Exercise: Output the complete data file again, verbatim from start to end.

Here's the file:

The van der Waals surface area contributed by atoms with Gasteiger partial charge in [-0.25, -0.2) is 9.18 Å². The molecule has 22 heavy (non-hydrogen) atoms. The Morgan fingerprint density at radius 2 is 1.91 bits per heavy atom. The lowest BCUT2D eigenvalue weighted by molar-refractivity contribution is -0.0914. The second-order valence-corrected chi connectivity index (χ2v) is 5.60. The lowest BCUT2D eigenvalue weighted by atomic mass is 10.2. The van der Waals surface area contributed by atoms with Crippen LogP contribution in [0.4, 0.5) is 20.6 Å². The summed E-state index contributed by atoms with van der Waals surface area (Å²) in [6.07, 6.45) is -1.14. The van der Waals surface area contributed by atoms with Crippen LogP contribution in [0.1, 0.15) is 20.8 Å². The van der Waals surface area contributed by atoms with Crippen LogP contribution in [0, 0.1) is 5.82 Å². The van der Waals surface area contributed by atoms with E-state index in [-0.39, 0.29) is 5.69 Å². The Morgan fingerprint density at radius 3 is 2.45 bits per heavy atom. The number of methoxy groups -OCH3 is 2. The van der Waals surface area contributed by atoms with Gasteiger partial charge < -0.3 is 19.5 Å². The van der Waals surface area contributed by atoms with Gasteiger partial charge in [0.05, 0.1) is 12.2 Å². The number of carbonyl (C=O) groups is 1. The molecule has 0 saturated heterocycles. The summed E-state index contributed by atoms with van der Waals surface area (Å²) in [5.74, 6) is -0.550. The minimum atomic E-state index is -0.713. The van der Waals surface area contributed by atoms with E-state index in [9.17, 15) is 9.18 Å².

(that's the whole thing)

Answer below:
The van der Waals surface area contributed by atoms with Gasteiger partial charge in [-0.25, -0.2) is 9.18 Å². The molecule has 22 heavy (non-hydrogen) atoms. The Morgan fingerprint density at radius 2 is 1.91 bits per heavy atom. The lowest BCUT2D eigenvalue weighted by molar-refractivity contribution is -0.0914. The second-order valence-corrected chi connectivity index (χ2v) is 5.60. The lowest BCUT2D eigenvalue weighted by atomic mass is 10.2. The van der Waals surface area contributed by atoms with Crippen LogP contribution in [0.4, 0.5) is 20.6 Å². The summed E-state index contributed by atoms with van der Waals surface area (Å²) in [6.07, 6.45) is -1.14. The van der Waals surface area contributed by atoms with Crippen LogP contribution in [0.1, 0.15) is 20.8 Å². The van der Waals surface area contributed by atoms with Crippen LogP contribution in [0, 0.1) is 5.82 Å². The van der Waals surface area contributed by atoms with E-state index in [-0.39, 0.29) is 5.69 Å². The Morgan fingerprint density at radius 3 is 2.45 bits per heavy atom. The number of methoxy groups -OCH3 is 2. The van der Waals surface area contributed by atoms with Gasteiger partial charge < -0.3 is 19.5 Å². The van der Waals surface area contributed by atoms with Gasteiger partial charge in [0.05, 0.1) is 12.2 Å². The number of carbonyl (C=O) groups is 1. The molecule has 0 saturated heterocycles. The summed E-state index contributed by atoms with van der Waals surface area (Å²) in [5.74, 6) is -0.550. The minimum atomic E-state index is -0.713. The van der Waals surface area contributed by atoms with E-state index in [9.17, 15) is 9.18 Å².